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Bomb Disposal Caps Deputy’s Long Career

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The fact that Deputy Phil Ross enjoys his job is not unusual. That he defuses bombs for a living does make his passion for work a little harder to understand.

Ross, 65, is part of Calaveras County´s hazardous materials team, cleaning up roadside spills of toxic substances as well as the chemicals and equipment found at drug labs. He´s also the “go-to” man when a bomb is discovered or some explosive materials need to be neutralized.

It´s an unusual calling, but Ross pointed out it´s also an exciting one. “There´s nothing nicer than to look at this device and wonder if it´s going to go off on you before you get to it,” Ross said. “I can´t explain it. The adrenaline is going so hard, your heart´s pounding so fast.”

Ross began his law enforcement career as a police officer in Atherton in 1964. He moved to the Santa Clara County Sheriff´s Office in 1970 then joined the Calaveras County Sheriff´s Department in 1976.

There was a short detour into another career as a truck driver in 1988. “The biggest mistake I ever made in my life,” Ross said of that move. “I wasn´t made to be gone three, four days a week.” He returned to law enforcement in 1990 as an officer with the Angels Camp Police Department, rejoining the local Sheriff´s Department a year later.

During his first tenure with the Calaveras County Sheriff´s Department, Ross attained the rank of sergeant and helped coordinate the county´s first SWAT team and canine corps.

He still talks fondly of his first four-footed partner. While having a dog in the patrol car with you could be a nuisance at times, Ross said the animal also came in handy when dealing with a belligerent motorist in the middle of the night. All Ross had to do was shine his flashlight on the 130-pound rottweiler in the patrol car, and that tended to subdue the driver´s anger.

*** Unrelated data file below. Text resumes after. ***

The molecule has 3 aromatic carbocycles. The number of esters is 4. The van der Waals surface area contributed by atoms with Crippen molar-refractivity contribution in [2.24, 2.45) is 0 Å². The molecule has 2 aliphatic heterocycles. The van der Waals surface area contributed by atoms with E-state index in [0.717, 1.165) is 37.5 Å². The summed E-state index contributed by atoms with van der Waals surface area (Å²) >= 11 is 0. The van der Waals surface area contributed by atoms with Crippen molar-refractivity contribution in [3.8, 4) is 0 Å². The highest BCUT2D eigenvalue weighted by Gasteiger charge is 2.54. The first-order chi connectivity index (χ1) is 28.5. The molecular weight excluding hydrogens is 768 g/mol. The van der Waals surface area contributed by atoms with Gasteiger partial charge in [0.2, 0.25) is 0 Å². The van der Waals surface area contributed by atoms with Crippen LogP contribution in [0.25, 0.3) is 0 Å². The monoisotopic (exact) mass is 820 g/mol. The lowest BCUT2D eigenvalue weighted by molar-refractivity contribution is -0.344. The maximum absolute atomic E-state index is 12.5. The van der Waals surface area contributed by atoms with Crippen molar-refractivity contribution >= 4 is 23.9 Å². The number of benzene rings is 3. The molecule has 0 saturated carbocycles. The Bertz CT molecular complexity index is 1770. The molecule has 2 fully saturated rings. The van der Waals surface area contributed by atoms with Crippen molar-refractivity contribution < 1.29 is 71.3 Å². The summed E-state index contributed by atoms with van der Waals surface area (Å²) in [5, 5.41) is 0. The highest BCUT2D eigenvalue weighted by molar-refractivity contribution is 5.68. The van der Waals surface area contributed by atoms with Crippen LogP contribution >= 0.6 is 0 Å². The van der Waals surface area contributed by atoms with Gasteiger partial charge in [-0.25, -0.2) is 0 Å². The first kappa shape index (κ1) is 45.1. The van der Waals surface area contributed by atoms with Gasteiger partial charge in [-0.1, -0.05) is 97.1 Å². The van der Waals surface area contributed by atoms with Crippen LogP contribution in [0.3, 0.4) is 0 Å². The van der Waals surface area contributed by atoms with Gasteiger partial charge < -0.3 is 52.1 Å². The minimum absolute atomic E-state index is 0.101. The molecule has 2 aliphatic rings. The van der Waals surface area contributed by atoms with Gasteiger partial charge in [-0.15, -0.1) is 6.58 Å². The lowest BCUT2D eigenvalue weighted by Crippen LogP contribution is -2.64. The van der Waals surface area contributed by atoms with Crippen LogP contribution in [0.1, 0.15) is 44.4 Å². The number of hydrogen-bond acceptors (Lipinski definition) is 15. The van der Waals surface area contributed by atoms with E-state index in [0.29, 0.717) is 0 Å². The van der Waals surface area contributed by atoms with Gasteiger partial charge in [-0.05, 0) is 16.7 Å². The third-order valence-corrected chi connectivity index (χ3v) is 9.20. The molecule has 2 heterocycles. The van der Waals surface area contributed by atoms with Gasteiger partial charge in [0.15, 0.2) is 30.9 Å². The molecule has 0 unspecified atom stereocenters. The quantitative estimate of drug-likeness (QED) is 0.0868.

Now Ross enjoys being a deputy, and working with dangerous chemicals and explosives, even though it means a lot of work.

Just climbing into the protective suit requires the help of two other people because it weighs 100 pounds. That doesn´t include the helmet, and the suit is only armored in front. “You never turn your back on a device,” Ross advised.

Hours are long. It´s not unusual for Ross to put in 80 to 100 hours of overtime in a two-week pay-period. That pretty much rules out time for other pursuits or hobbies, but Ross´s wife Susan understands his love for his job. “She says as long as I´m happy, she´s happy. And I´m very happy,” Ross said.

The county will soon get a remote-controlled robotic machine that can be wheeled up to a suspicious device for a closer look without putting any lives in danger.

Ross acknowledged it will make his job safer, but also take some of the fun out of it.

The impetus for getting the robot arose from one of Ross´s closest calls in recent years, disposing of some dynamite near Angels Camp last February.

The dynamite was old, “sweating” nitroglycerin and any little friction could have set it off. As Ross was removing a blasting cap from one of the sticks, it broke apart in his hands. Ross said he momentarily closed his eyes, then realized that wouldn´t do any good, so he proceeded with the disposal process.

At age 65, Ross entertains no thoughts of retirement. “As long as I can wake up in the morning and still enjoy what I´m doing, I´m going to work,” Ross said.

And it appears there´s no sign the enjoyment of defusing bombs and taking dynamite apart will diminish anytime soon. “I feel kind of guilty getting paid to do it,” he said.

Calaveras Enterprise story by Craig Koscho. For more Calaveras news,